Dana Yeaton is not the only Vermont playwright with out-of-state news this summer; Burlington’s James Lantz reports that his play The Bus has gone international, with a recent five-night run at a theater in Cape Town, South Africa. In addition, he’s had inquiries about the play from theater groups as far away as Rome, Puerto Rico and the UK.
“One nice thing about being in New York off-Broadway, it put us on the map,” says Lantz. “We got solicitations from all over the U.S. and the world.”
The Bus — a provocative coming-out tale that wrestles with sexual preference, family and church — first opened in Vermont in 2006. It was performed for a month last fall at New York City’s 59E59 Theaters after Lantz engineered a successful fundraising campaign. Because of the play’s homophobia theme, he also staged it near the Westboro Baptist Church in Topeka, Kan. The church’s notorious Phelps family, known for picketing the funerals of gay service members, had visited Vermont to protest the state’s same-sex-marriage legislation. “If Westboro Baptist Church can come to my town,” Lantz reasons in an essay on his website, “I can go to theirs.”
In fact, it was this production of The Bus that caught the attention of South African director Wayne Hendricks. “I was very taken with the concept that James had of taking this play about two young guys who meet in a bus at night and are eventually torn between the one boy’s father and the church, to whom the bus belongs, to Topeka,” Hendricks writes on a website for his production at Cape Town’s Milnerton Playhouse. “I know that when you see this thought-provoking play, it will change you in some way.”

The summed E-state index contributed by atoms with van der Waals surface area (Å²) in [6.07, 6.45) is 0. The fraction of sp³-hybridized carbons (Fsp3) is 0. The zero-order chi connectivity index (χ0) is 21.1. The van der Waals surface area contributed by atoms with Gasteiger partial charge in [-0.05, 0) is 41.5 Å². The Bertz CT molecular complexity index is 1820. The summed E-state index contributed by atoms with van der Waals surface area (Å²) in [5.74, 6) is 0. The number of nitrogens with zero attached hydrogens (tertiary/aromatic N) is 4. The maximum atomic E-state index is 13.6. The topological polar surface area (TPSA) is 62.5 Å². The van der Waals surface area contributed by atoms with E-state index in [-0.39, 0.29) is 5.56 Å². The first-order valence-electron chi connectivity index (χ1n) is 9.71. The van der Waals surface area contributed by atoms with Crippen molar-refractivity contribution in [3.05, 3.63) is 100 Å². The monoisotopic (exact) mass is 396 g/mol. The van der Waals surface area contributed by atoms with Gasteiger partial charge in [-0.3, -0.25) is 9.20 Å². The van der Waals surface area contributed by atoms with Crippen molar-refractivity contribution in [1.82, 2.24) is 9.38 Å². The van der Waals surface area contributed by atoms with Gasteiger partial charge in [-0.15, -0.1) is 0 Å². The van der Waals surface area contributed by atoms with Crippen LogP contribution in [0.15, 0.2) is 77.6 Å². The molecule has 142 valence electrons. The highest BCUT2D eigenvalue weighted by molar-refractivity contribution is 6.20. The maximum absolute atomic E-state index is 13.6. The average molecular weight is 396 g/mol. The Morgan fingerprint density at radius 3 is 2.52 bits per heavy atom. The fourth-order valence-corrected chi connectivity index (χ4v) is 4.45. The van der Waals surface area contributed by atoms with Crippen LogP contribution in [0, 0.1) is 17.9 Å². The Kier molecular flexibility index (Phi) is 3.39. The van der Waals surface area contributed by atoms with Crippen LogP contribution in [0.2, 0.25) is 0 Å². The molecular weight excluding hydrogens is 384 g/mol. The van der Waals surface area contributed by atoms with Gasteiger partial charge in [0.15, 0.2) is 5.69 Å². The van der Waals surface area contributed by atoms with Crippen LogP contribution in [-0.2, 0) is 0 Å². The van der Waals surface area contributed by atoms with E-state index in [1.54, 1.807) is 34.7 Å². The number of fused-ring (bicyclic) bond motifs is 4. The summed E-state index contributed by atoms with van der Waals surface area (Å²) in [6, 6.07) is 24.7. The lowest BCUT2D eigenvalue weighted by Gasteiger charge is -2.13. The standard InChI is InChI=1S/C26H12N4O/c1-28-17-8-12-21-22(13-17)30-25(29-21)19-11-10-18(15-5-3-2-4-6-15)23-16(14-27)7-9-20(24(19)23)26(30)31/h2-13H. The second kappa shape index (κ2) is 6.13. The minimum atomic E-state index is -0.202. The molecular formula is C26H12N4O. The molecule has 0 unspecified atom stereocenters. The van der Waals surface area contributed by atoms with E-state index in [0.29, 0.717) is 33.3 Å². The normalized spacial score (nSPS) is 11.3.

Back in Burlington, Lantz is finding all this very humbling. “This is my first experience of writing something that other people took and made their own,” he says. “I was so honored that somebody wanted to do it.”
“Somebody” includes the New Conservatory Theatre Center in San Francisco, which has scheduled a run of The Bus next spring for its 2013 Pride Season. It will be the play’s West Coast premiere. Lantz notes that theater groups in Iowa, Illinois, Oklahoma and other states “have the script and are considering it.”
All this activity isn’t necessarily going to make Lantz a rich man. Licensing rights are typically $80 to $90 per performance, he explains, though the NCTC is paying him a percentage of gross for the run. But he’s more excited about the San Francisco troupe’s plan to bring his play to rural parts of the state — small towns that might arguably find its content more eye opening.
Meanwhile, Lantz is not sitting on his laurels. In fact, he’s switched gears to his other métier, filmmaking. He’s working with Vermont’s infamous “Eat More Kale” guy, Bo Muller-Moore, on a documentary called A Defiant Dude. Readers will recall Muller-Moore’s legal battle with Southern fast-food chain Chick-fil-A, which claims the Vermont T-shirt artist is infringing on the company’s illiterate, trademarked “Eat mor chikin” slogan. (The company, ironically, recently earned bad press nationally for its anti-gay stance.) A Kickstarter campaign for Muller-Moore’s project surpassed its goal in March. Furthermore, the film’s trailer won a $5000 grand prize at this year’s International Movie Trailer Festival.
Work on the film is “all consuming,” says Lantz, who says he is traveling out of state to interview other small-business owners similarly embroiled in trademark-infringement cases with major corporations. “It’s going well,” he reports, “though each project is like a child — growing and developing and doing childlike things.”
Lantz acknowledges the supportive Vermont community for its role in his successes, in film and onstage. “We couldn’t have done any of this,” he says, “without doing it here first.”